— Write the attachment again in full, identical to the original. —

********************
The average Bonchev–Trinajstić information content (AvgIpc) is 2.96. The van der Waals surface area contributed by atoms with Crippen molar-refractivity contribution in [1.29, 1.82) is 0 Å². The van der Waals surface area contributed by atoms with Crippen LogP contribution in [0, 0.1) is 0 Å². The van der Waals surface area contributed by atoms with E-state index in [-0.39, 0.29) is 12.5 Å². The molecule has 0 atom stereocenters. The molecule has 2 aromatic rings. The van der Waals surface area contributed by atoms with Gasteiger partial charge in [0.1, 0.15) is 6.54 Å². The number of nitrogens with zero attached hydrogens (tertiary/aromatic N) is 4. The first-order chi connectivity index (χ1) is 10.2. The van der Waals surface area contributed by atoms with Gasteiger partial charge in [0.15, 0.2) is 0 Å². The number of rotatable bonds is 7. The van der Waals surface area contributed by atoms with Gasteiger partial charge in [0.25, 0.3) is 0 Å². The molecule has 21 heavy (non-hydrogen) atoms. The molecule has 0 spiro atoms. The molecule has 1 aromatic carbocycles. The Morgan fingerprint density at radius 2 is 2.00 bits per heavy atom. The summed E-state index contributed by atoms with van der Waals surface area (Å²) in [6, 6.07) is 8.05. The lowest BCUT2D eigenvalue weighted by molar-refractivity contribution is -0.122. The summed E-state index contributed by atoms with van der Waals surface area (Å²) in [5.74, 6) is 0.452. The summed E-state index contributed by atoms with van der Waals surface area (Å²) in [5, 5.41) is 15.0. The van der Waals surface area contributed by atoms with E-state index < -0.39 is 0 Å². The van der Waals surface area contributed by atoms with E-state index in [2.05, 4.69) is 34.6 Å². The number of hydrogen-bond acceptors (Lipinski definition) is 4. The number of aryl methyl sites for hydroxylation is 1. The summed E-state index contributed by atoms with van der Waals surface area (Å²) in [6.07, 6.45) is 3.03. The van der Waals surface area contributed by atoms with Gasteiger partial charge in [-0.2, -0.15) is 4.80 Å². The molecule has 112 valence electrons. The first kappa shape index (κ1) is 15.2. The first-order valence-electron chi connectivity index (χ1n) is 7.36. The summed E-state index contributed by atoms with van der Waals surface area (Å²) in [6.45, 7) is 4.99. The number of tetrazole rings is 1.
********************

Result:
The average Bonchev–Trinajstić information content (AvgIpc) is 2.96. The van der Waals surface area contributed by atoms with Crippen molar-refractivity contribution in [1.29, 1.82) is 0 Å². The van der Waals surface area contributed by atoms with Crippen LogP contribution in [0, 0.1) is 0 Å². The van der Waals surface area contributed by atoms with E-state index in [-0.39, 0.29) is 12.5 Å². The molecule has 0 atom stereocenters. The molecule has 2 aromatic rings. The van der Waals surface area contributed by atoms with Gasteiger partial charge in [0.1, 0.15) is 6.54 Å². The number of nitrogens with zero attached hydrogens (tertiary/aromatic N) is 4. The first-order chi connectivity index (χ1) is 10.2. The van der Waals surface area contributed by atoms with Gasteiger partial charge in [0.15, 0.2) is 0 Å². The number of rotatable bonds is 7. The van der Waals surface area contributed by atoms with Gasteiger partial charge in [0.25, 0.3) is 0 Å². The molecule has 21 heavy (non-hydrogen) atoms. The molecule has 0 spiro atoms. The molecule has 1 aromatic carbocycles. The Morgan fingerprint density at radius 2 is 2.00 bits per heavy atom. The summed E-state index contributed by atoms with van der Waals surface area (Å²) in [6, 6.07) is 8.05. The lowest BCUT2D eigenvalue weighted by molar-refractivity contribution is -0.122. The summed E-state index contributed by atoms with van der Waals surface area (Å²) in [5.74, 6) is 0.452. The summed E-state index contributed by atoms with van der Waals surface area (Å²) in [5, 5.41) is 15.0. The van der Waals surface area contributed by atoms with E-state index < -0.39 is 0 Å². The van der Waals surface area contributed by atoms with E-state index in [2.05, 4.69) is 34.6 Å². The number of hydrogen-bond acceptors (Lipinski definition) is 4. The number of aryl methyl sites for hydroxylation is 1. The summed E-state index contributed by atoms with van der Waals surface area (Å²) in [6.07, 6.45) is 3.03. The van der Waals surface area contributed by atoms with Gasteiger partial charge in [-0.2, -0.15) is 4.80 Å². The molecule has 112 valence electrons. The first kappa shape index (κ1) is 15.2. The first-order valence-electron chi connectivity index (χ1n) is 7.36. The summed E-state index contributed by atoms with van der Waals surface area (Å²) in [6.45, 7) is 4.99. The number of tetrazole rings is 1.